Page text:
A quote

[Martin Taylor 990522 07:40]

As of today, I'm away for a month, so I won't be posting the messages I
had hoped to do before now. But I thought you might like the following
quote from Schopenhauer, which was printed as the "thought du jour" in
yesterday's Toronto Globe abd Mail.

"A man of correct insight among those who are doped and deluded resembles
one whose watch is right while all the clocks in town give the wrong
time. He alone knows the correct time, but of what use is this to him?
The whole world is guided by the clocks that show the wrong time."

I think this encapsulates the problem of getting a correct theory into
the "popular" mind. Each person's idea of what is correct is supported
by the opinions of others as well as by one's own analysis--or rather,
the opinions of others contribute to one's own perceptions of the
correctness of a theory. And so we get "popular beliefs" demonstrably
at variance with any available data, and democratically elected
governments that run successfully on a "law and order" platform.

It's not a new phenomenon. Mackay's 1852 "Extrraordinary popular
delusions and the madness of crowds" covers the same ground.
Reorganization theory in PCT explains it well. But it makes the situation
no less frustrating for the "one whose watch is right" to know that the
phenomenon has been long known and is well understood (if one looks at
the watch that is right).

See you in a month or so.


[Martin Taylor 970725 11:30]

The following quote was posted on the System Dynamics mailing list. It seems
relevant to the permanent discussion of why PCT hasn't taken off in the
academic world at large.



Prophets vs. Leaders

History bears witness to the vital part that "prophets" have played in
human progress - which is evidence of the ultimate practical value of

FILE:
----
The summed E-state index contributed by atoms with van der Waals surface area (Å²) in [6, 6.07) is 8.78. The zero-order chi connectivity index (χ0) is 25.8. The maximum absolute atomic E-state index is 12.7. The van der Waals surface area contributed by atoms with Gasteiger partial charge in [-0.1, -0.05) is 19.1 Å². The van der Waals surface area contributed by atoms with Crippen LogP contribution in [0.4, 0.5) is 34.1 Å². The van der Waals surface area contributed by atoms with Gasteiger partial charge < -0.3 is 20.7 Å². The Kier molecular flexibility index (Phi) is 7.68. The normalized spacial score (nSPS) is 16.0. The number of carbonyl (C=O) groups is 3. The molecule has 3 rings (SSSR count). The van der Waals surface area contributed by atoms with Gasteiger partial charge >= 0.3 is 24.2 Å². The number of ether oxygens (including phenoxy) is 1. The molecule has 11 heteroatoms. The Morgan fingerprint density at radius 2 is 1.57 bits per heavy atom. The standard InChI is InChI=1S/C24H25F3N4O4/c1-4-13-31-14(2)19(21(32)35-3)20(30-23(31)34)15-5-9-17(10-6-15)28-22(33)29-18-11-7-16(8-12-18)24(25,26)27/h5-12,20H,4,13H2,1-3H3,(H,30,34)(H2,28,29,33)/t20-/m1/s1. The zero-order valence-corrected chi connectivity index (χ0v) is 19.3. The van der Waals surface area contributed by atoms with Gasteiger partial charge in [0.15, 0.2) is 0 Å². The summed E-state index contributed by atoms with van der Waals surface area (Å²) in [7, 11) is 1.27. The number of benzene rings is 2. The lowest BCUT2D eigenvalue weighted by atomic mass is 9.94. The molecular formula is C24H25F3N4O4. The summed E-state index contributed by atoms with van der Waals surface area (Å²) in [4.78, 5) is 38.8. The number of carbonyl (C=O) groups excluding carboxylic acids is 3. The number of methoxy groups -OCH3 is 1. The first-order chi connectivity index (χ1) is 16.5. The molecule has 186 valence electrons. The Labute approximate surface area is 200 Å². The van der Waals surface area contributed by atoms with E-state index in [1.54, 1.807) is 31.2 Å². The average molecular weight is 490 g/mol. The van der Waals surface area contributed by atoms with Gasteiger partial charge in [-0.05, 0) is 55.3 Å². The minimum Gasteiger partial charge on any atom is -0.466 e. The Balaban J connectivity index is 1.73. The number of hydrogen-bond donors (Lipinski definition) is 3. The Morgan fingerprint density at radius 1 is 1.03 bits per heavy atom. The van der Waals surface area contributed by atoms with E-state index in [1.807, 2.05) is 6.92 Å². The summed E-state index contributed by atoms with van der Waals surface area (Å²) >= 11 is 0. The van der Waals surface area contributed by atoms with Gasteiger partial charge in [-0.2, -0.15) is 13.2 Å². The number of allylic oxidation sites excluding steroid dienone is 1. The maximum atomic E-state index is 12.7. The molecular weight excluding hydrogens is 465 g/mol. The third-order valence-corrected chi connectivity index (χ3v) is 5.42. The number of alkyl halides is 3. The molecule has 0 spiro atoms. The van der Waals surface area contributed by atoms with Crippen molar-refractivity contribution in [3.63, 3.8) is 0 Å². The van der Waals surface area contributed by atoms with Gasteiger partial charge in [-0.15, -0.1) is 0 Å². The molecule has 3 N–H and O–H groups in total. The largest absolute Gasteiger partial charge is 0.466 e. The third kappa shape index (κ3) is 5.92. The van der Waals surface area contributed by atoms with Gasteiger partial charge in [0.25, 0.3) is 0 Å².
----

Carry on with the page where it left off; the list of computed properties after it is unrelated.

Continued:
expressing unreservedly the truth as one sees it. Yet it also becomes
clear that the acceptance and spreading of their vision has always
depended on another class of men - "leaders" who had to be philosophical
strategists, striking a compromise between truth and men's receptivity
to it. Their effect has often depended as much on their own limitations
in perceiving the truth as on their practical wisdom in proclaiming it.

The prophets must be stoned; that is their lot, and the test of their
self-fulfillment. But a leader who is stoned may merely prove that he
has failed in his function through a deficiency of wisdom, or through
confusing his function with that of a prophet. Time alone can tell
whether the effect of such a sacrifice redeems the apparent failure as a
leader that does honour to him as a man. At the least, he avoids the
more common fault of leaders - that of sacrificing the truth to
expediency without ultimate advantage to the cause. For whoever
habitually suppresses the truth in the interests of tact will produce a
deformity from the womb of his thought.

                   B.H. Liddell-Hart
                   Strategy - The Indirect Approach
Quoted by Robert J Walker <rjwalker@on.bell.ca> 16 Aug 97.

PS. Don't try replying to the address from which this comes!